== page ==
(a) Visual stimulus layout together with frequency and phase values for encoding the stimuli. (b) The timeline of a trial in the experiment.

Eleven subjects (4 females, mean age: 25 years old) were recruited from Chinese Academy of Sciences (CAS) and took part in the experiment. All of them had normal or corrected to normal vision and had no history of central nervous system abnormalities. This study was approved by CAS’s Institutional Review Board. All experimental protocols were conducted in accordance with CAS ethical guidelines and informed consent was obtained from all participants. During the experiment, subjects seated in a comfortable chair 60 cm in front of the screen in a normally lit room. The experiment was divided into a training stage and a testing stage. The training data were used to design spatial filters and EEG templates, which were used for target detection in the testing stage.

The training stage consisted of 10 blocks. Each block contained 12 trials corresponding to 12 targets presented in a random order. As shown in Fig. 2(b), each trial started with a visual cue indicating a target stimulus. The cue appeared for 0.3 s on the screen. Subjects were asked to shift their gaze to the target as soon as possible within the cue duration. Then the stimuli started to flicker for 1 s. After stimulus offset, the screen was blank for 0.7 s before the next trial began. Therefore, each trial lasted for 2 s. There was a rest to avoid visual fatigue between two consecutive blocks.

The testing stage consisted of 5 blocks, each including 12 trials. The cue time, stimulus time and rest time were as the same as the training stage. A short beep was sounded after a target was correctly identified by the online analysis program. At the same time, the target character was typed in the text input field on the top of the screen.

Identification Algorithm

Figure 3 showed the flowchart of the TRCA-based target identification method28. It was mainly divided into four steps: preprocessing, construction of spatial filters, feature extraction and identification. Individual calibration data and single-trial test data for the n-th stimulus are denoted by \({{\rm{\chi }}}_{{\rm{njkh}}}\in {{\rm{R}}}^{{\rm{Nf}}\times {\rm{Nc}}\times {\rm{Ns}}\times {\rm{Nt}}}\,\,\)and \({\rm{X}}\in {{\rm{R}}}^{{\rm{Nc}}\times {\rm{Ns}}}\) respectively. Here, n indicates the stimulus index, Nf is the number of stimuli, j indicates the channel index, Nc is the number of channels, k indicates the index of sample points, Ns is the number of sampling points in each trial, h indicates the index of training trials, and Nt is the number of training trials.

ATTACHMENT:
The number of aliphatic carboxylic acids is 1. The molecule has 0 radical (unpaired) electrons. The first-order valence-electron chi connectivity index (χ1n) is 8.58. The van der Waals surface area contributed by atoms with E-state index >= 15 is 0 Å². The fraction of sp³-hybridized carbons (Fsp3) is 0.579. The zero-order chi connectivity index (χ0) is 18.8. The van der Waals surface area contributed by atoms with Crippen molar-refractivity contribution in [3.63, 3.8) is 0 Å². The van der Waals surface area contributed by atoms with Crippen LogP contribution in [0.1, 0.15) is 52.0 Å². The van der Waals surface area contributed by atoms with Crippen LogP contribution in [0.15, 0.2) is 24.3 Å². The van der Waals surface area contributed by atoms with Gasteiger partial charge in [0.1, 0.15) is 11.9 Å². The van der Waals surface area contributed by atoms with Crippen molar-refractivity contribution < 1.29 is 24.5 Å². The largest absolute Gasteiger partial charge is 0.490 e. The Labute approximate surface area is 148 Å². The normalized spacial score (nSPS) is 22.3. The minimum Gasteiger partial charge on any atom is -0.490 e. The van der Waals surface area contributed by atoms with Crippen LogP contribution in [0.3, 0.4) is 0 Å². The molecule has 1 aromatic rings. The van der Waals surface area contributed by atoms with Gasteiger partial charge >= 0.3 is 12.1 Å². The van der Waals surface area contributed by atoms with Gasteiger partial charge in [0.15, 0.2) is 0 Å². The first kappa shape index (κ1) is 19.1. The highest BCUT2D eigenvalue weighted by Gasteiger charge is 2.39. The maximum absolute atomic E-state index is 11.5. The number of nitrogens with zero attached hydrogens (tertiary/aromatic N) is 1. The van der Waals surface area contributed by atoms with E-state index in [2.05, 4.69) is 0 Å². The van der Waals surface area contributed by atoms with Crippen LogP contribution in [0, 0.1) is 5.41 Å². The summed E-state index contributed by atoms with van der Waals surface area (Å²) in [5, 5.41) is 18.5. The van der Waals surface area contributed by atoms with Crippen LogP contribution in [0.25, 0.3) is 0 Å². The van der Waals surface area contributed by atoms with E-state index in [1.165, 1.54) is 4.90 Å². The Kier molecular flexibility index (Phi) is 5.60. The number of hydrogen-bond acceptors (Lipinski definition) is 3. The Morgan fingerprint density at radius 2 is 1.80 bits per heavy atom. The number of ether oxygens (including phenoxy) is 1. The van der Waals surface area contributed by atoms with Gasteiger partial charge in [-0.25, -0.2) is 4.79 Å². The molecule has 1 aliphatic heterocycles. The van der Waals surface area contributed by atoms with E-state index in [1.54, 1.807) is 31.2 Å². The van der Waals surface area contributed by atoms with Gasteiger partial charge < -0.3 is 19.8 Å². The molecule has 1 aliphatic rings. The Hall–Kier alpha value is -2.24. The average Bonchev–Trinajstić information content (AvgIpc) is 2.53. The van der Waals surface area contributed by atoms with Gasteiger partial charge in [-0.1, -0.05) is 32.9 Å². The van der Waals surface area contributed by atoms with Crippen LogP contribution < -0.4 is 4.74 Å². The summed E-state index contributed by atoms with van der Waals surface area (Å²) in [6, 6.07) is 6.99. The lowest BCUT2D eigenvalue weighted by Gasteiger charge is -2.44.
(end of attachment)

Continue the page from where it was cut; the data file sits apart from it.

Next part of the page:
Figure 3
figure3

The flowchart of the TRCA-based identification method.

First, the training data χ are processed by filter bank analysis (FBA), where the SSVEPs are decomposed into m sub-band components. In filter bank analysis, the lower and upper cut-off frequencies of the m-th sub-band were set to m × 8 Hz and 90 Hz, respectively. According to7, we chose m = 5. After applying m zero-phase Chebyshev Type I Infinite impulse response (IIR) filters, the training data and test data are denoted as χ(m) and X(m). Zero-phase forward and reverse filtering was implemented using the filtfilt () function in MATLAB.

Second, spatial filters for the n-th stimuli \({{\rm{W}}}_{{\rm{n}}}^{({\rm{m}})}\) are obtained through TRCA from individual calibration data X(m) as Equation (1):

$$\hat{w}={{\rm{\arg }}}_{w}\,{\rm{\max }}\,\frac{{w}^{T}Sw}{{w}^{T}Qw}$$
(1)

The optimal coefficient vector is the first eigenvector of the matrix Q−1S29, where Q is the covariance of concatenated matrix of all training trials across the stimuli, and S is the correlation coefficient matrix of the n-th stimulus between all training trials. By integrating all Nf coefficient vectors, we can obtain ensemble spatial filters W(m).

Meanwhile, data for the multiple training trials are averaged (MTA) to obtain the individual template \({\overline{{{\rm{\chi }}}_{{\rm{n}}}}}^{({\rm{m}})}\).

Third, individual template \({\overline{{{\rm{\chi }}}_{{\rm{n}}}}}^{({\rm{m}})}\) and test data X(m)are multiplied with spatial filters W(m)respectively, and then the Pearson’s correlation coefficient \({{\rm{\gamma }}}_{{\rm{n}}}^{({\rm{m}})}\) between them can be calculated.

Last, the final features ρn can be obtained by merging the correlation coefficients \({{\rm{\gamma }}}_{{\rm{n}}}^{({\rm{m}})}\) as Equation (2), and the target class τ can be identified as Equation (3):

$${{\rm{\rho }}}_{{\rm{n}}}=\sum _{m=1}^{{N}_{m}}a(m)\cdot {({\gamma }_{n}^{(m)})}^{2}$$
(2)
$${\rm{\tau }}={{\rm{\arg }}}_{n}{\max {\rm{\rho }}}_{n}\,n=1,2\ldots {N}_{f}$$
(3)

where, Nm is the total number of sub-bands, and \({\rm{a}}(m)={m}^{-1.25}+0.25\) according to7.

Performance Evaluation

Impedance of the electrode

The impedance property of dry electrode was evaluated using electrochemical impedance spectroscopy (EIS). Firstly, in order to make a controlled and consistent testing environment, the data were measured by an electrochemical workstation (CHI 660D, China) and tested in 0.9% NaCl solution. The proposed dry electrode was set as the measurement electrode and standard Pt electrodes were set as the reference and ground electrodes. Sinusoidal AC signals with voltage amplitude of 10 mV, frequencies from 0.1 Hz to 1000 Hz, were applied to measure the EIS. For comparison purposes, commercial Ag/AgCl wet electrodes were measured using the same method. The experiment was repeated three times. Secondly, the impedance of the dry electrode was tested on volunteers’ head30. Two dry electrodes, one as the working electrode and the other as the reference electrode, were placed 3 cm away on the occipital region. An elastic headband was used to compress them on the head of subjects. EIS of the dry electrode was tested with the same condition as that in the wet environment. The value would be divided by 2 to get the average impedance of one dry electrode. For comparison, commercial Ag/AgCl wet electrodes were measured with commercial gel (Compumedics Neuromedical SuppliesTM) on head using the same method. The test was performed on five subjects.